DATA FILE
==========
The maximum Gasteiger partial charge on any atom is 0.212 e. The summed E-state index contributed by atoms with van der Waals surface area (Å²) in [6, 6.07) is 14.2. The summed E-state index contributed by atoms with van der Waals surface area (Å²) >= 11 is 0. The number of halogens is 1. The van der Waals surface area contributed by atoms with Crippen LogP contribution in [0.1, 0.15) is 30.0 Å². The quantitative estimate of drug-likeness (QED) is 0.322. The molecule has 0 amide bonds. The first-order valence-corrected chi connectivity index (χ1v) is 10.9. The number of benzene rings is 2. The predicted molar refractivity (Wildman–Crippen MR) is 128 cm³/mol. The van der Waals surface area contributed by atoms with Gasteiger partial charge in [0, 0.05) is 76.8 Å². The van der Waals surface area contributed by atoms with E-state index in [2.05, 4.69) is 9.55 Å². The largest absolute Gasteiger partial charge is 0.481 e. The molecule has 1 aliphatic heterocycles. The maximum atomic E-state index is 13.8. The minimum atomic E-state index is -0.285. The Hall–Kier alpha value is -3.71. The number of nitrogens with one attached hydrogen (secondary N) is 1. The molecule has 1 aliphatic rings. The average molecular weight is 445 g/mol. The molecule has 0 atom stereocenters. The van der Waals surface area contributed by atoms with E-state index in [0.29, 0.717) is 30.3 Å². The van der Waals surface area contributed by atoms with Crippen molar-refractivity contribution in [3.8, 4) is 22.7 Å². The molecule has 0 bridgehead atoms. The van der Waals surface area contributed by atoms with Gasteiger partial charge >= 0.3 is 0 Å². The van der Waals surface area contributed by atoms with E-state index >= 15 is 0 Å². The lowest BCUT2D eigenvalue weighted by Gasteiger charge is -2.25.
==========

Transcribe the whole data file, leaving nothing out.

The maximum Gasteiger partial charge on any atom is 0.212 e. The summed E-state index contributed by atoms with van der Waals surface area (Å²) in [6, 6.07) is 14.2. The summed E-state index contributed by atoms with van der Waals surface area (Å²) >= 11 is 0. The number of halogens is 1. The van der Waals surface area contributed by atoms with Crippen LogP contribution in [0.1, 0.15) is 30.0 Å². The quantitative estimate of drug-likeness (QED) is 0.322. The molecule has 0 amide bonds. The first-order valence-corrected chi connectivity index (χ1v) is 10.9. The number of benzene rings is 2. The predicted molar refractivity (Wildman–Crippen MR) is 128 cm³/mol. The van der Waals surface area contributed by atoms with Gasteiger partial charge in [0, 0.05) is 76.8 Å². The van der Waals surface area contributed by atoms with E-state index in [2.05, 4.69) is 9.55 Å². The largest absolute Gasteiger partial charge is 0.481 e. The molecule has 1 aliphatic heterocycles. The maximum atomic E-state index is 13.8. The minimum atomic E-state index is -0.285. The Hall–Kier alpha value is -3.71. The number of nitrogens with one attached hydrogen (secondary N) is 1. The molecule has 1 aliphatic rings. The average molecular weight is 445 g/mol. The molecule has 0 atom stereocenters. The van der Waals surface area contributed by atoms with E-state index in [0.29, 0.717) is 30.3 Å². The van der Waals surface area contributed by atoms with Crippen molar-refractivity contribution in [3.8, 4) is 22.7 Å². The molecule has 0 bridgehead atoms. The van der Waals surface area contributed by atoms with Gasteiger partial charge >= 0.3 is 0 Å². The van der Waals surface area contributed by atoms with E-state index >= 15 is 0 Å². The lowest BCUT2D eigenvalue weighted by Gasteiger charge is -2.25.